SAD (Seasonal Affective Disorder) Ironman Triathlon

SAD (Seasonal Affective Disorder)
To prevent and overcome Seasonal Affective disorder (SAD) now a commonly recognised winter depression due to reduced levels of natural sun light. Northern hemisphere people are affected from October to April while southern hemisphere people are affected from April to October.

We tend to eat and sleep more. More sleep can actually make us irritable and eating too much can make us feel sluggish and add to our waist line which has a negative mental attitude, also poor concentration can be caused by SAD.
We seem to have less energy “Get up & go” less need to go outside and get real sun light.
You start to feel depressed in the fall and then feel better again in the spring. Athletes you spend a lot of time outdoors in the summer also tend to notice mood swings in the winter when they are mostly inside.
Only about 25 of people suffering from SAD need treatment.Woman report feeling SAD than men, often SAD starts in young adults and can come back every autumn.

Appetite - Increased appetite with cravings for starchy foods like pasta potatoes and bread.
Concentration – Difficult to focus on normal tasks and remember.
Depression – feel unhappy or down.Lethargy -Lack of interest in doing fun things.
Mood – happy then sad for no reason in a short period of time.
Premenstrual - symptoms worse
Sleep – Difficulty in sleeping and waking up and more difficult to get out of bed.
Sex – Reduced sexual desire.
Tired – Feel slow or tend to be tired than normal.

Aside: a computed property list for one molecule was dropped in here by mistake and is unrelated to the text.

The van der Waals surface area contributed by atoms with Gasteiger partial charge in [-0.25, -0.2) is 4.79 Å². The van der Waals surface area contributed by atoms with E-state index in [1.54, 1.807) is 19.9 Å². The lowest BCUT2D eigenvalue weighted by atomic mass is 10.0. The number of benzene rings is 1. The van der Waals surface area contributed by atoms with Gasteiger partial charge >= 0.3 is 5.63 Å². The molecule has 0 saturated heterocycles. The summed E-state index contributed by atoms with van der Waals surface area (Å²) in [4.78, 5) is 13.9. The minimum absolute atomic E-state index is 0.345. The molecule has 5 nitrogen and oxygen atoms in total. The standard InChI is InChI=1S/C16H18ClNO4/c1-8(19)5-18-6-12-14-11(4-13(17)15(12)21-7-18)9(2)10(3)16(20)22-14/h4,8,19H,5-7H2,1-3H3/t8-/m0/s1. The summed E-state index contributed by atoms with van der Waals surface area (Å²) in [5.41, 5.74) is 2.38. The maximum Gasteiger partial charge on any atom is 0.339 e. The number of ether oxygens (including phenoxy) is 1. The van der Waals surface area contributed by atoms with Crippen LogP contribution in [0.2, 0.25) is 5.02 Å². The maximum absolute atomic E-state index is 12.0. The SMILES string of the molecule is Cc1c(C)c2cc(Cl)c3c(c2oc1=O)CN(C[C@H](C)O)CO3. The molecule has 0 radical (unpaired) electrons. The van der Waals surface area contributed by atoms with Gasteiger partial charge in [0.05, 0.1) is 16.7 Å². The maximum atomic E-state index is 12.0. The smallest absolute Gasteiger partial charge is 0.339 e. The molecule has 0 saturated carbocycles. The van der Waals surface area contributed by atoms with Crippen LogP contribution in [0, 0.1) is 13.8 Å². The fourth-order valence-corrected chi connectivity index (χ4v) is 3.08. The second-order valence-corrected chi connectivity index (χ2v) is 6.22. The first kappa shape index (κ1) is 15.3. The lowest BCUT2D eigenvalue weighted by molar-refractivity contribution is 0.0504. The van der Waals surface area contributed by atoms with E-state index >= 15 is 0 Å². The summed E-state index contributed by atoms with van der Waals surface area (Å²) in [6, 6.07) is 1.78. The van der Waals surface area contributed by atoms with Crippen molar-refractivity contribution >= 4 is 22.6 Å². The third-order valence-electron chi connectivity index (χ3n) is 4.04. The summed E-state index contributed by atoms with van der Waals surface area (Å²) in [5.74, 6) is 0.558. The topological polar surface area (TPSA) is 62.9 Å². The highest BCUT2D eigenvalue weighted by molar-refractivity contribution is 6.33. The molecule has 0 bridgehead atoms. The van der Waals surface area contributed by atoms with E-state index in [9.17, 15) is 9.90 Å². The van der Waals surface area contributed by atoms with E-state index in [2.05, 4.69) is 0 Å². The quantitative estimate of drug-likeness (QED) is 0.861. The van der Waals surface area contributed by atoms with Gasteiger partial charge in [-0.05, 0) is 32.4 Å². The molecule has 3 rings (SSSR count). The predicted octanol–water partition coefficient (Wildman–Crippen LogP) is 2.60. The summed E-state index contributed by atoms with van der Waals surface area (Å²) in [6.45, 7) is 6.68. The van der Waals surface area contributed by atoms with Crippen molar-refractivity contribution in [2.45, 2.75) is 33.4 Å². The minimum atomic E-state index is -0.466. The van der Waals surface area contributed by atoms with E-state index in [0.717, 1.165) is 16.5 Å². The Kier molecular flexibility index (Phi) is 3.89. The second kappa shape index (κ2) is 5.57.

Weight – Increased weight.

This happens because when it gets light in the morning the part of the brain called the hypothalamus stops producing our sleep hormone called melatonin.
So without this hormone it causes us to be groggy feeling and lethargy from the moment we get up. The SAD lights that increase their light while you are still asleep can help kick start your day.
Light exposure effects our natural circadian rhythms of the body that alter our mood.

Exercise helps with ay type of negative mood swings and making us feel more alive. Endorphins (good mood chemicals) are produced and make us feel better. Sit near a window and look outside at the real daylight.
Bright light helps although light from our PC has not been shown to help.
Think about the spring and next summer warming your bones.Light box or Body clock light that stimulates day light or look into having light therapy. Daylight stimulation bulbs are claimed to help SAD.
Special fluorescent light bulbs to stimulate light are up to 25 times brighter. You need to be within 1 metre (3 feet) from the light for 30 minutes. To help kick start your day use the light when you wake up, using them at night can cause problems getting to sleep.
Exercise for 20 minutes 4-6 days week, even brisk walking or up flights of stairs. Certain exercise helps more than others. You may benefit more from walking others may find swimming more beneficial.
Avoid a lot of caffeine (more than 4 cups a day)